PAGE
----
Types of non sedating antihistamines


01-Aug-2020 19:24

♣ Levocetirizine 10 mg vs Bilastine 80 mg p = 0.01.According to current recommendations, patients with CU who do not respond to licensed doses of NSAHs should be switched to higher doses in order to obtain a better disease control.Among those, 3 papers dealing with the treatment of patients with CSU were excluded from analysis because of their open design, 2 employing cetirizine and one that utilized ebastine [].Another study by Metz et alwas also excluded because it assessed exclusively the effects of a 20 mg dose of rupatadine in patients with acquired cold urticaria whereas no comparisons with other doses of the drug were done [ summarizes the details from 8 double-blind, placebo-controlled studies included in this report.Efficacy of increased doses of nonsedating antihistamines in patients with chronic urticaria. *Fexofenadine 120 mg vs Fexofenadine 240 mg p = 0.01, ¶ Fexofenadine 120 mg vs Rupatadine 20 mg p = 0.0001, ♦ Fexofenadine 240 mg vs Rupatadine 20 mg p = 0.03.B) According to percentage of symptom-free patients.Bilastine belongs to the piperidine class of antihistamines as do loratadine, desloratadine, and fexofenadine.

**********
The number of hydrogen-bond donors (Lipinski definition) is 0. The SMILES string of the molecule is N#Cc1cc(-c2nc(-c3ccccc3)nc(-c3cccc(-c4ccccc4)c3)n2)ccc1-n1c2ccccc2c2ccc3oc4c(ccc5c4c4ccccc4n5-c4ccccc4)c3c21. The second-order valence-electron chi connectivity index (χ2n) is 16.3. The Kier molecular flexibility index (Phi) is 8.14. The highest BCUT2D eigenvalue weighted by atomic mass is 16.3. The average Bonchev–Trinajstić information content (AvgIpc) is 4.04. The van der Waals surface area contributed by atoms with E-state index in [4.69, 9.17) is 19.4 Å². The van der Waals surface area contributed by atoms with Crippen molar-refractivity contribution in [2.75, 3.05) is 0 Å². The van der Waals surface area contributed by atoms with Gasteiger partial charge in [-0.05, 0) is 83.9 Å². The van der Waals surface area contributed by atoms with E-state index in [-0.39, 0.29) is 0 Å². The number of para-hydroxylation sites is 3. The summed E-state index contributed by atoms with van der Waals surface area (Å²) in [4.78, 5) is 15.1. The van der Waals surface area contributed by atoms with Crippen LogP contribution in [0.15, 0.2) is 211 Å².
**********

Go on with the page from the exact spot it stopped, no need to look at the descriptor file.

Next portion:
It can be observed that the proportion of symptom improvement was highly variable, ranging from 3.4% to 71.6%, depending on the drug and dose.According to the International Guidelines for the management of urticaria and angioedema non-sedating, second generation antihistamines (NSAHs) are recommended for the treatment of CU [].Nevertheless, a considerable proportion of patients do not respond sufficiently to NSAHs.There were not significant differences in efficacy between fexofenadine and bilastine, rupatadine and bilastine, and desloratadine and levocetirizine.

However, fexofenadine, rupatadine, and bilastine showed significantly higher efficacy than desloratadine or levocetirizine, and rupatadine had higher efficacy than fexofenadine.

Six articles included patients with CSU/CIU and other 2 studied patients with acquired cold urticaria.